He put this engine to our ears, which made an incessant noise like that of a watermill. And we conjecture it is either some unknown animal, or the god that he worships; but we are more inclined to the latter opinion, because he assured us (if we understood him right, for he expressed himself very imperfectly), that he seldom did any thing without consulting it.
Experts from the court of Lilliput report to the emperor on the objects they have found on the giant Gulliver. One object, Gulliver’s pocket watch, confounds the experts. The experts’ conclusion—that the watch must be a god because Gulliver consults the object about everything—reveals Swift’s satirical comment on the rising importance of timekeeping in his own society. The pocket watch, a relatively new and quite expensive form of technology in the early 1700s, represented high fashion and wealth.
The learning of this people is very defective, consisting only in morality, history, poetry, and mathematics, wherein they must be allowed to excel. But the last of these is wholly applied to what may be useful in life, to the improvement of agriculture and all mechanical arts; so that among us it would be little esteemed. And as to ideas, entities, abstractions and transcendentals, I could never drive the least conception into their heads.
Gulliver describes the state of learning in Brobdingnag, a country inhabited by giants. The tiny Gulliver becomes the favorite toy of the queen and a favorite companion of the king as well. Through Gulliver’s long discussions with the king, Brobdingnag emerges as a well-ordered kingdom ruled by humanity, common sense, morality, and reason.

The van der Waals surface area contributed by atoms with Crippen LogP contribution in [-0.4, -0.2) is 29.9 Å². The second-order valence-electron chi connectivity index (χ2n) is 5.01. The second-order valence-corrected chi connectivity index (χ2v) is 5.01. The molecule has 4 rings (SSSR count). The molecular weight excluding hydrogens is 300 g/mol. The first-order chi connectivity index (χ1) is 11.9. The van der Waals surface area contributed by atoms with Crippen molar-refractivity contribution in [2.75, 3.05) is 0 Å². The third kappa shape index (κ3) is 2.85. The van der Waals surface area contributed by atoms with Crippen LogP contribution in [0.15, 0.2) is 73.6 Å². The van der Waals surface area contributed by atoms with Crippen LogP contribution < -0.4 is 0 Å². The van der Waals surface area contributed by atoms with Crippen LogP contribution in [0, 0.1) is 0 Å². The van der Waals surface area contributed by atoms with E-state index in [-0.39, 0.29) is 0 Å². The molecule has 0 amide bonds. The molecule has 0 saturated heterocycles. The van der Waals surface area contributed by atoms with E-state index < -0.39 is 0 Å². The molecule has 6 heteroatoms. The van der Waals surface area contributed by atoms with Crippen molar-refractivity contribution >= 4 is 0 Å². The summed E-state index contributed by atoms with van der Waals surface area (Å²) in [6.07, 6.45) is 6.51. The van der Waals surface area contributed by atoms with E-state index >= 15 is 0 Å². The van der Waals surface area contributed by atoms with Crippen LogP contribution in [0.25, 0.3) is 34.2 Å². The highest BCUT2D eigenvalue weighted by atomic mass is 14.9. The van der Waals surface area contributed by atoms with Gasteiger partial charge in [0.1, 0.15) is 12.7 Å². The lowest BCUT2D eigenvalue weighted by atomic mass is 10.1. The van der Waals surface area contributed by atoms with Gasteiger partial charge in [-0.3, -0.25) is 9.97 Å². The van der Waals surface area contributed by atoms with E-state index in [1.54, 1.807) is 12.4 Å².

In another apartment I was highly pleased with a projector, who had found a device of plowing the ground with hogs, to save the charges of plows, cattle, and labour. The method is this: in an acre of ground you bury, at six inches distance, and eight deep, a quantity of acorns, dates, chestnuts, and other mast or vegetables whereof these animals are fondest; then you drive six hundred or more of them into the field, where in a few days they will root up the whole ground in search of their food, and make it fit for sowing, at the same time manuring it with their dung. It is true upon experiment they found the charge and trouble very great, and they had little or no crop.
Gulliver visits an academy in Balnibarbi, a land ruled from Laputa, a floating island of abstract thinkers. Abstract thinking overtakes the culture resulting in an absence of common sense. The reader sees what Gulliver, always the gullible tourist, does not see: Humans have to dig up the field before the hogs can plough it. Gulliver explains other ridiculous experiments in the Balnibarbi academies, which satirize useless scientific advancements.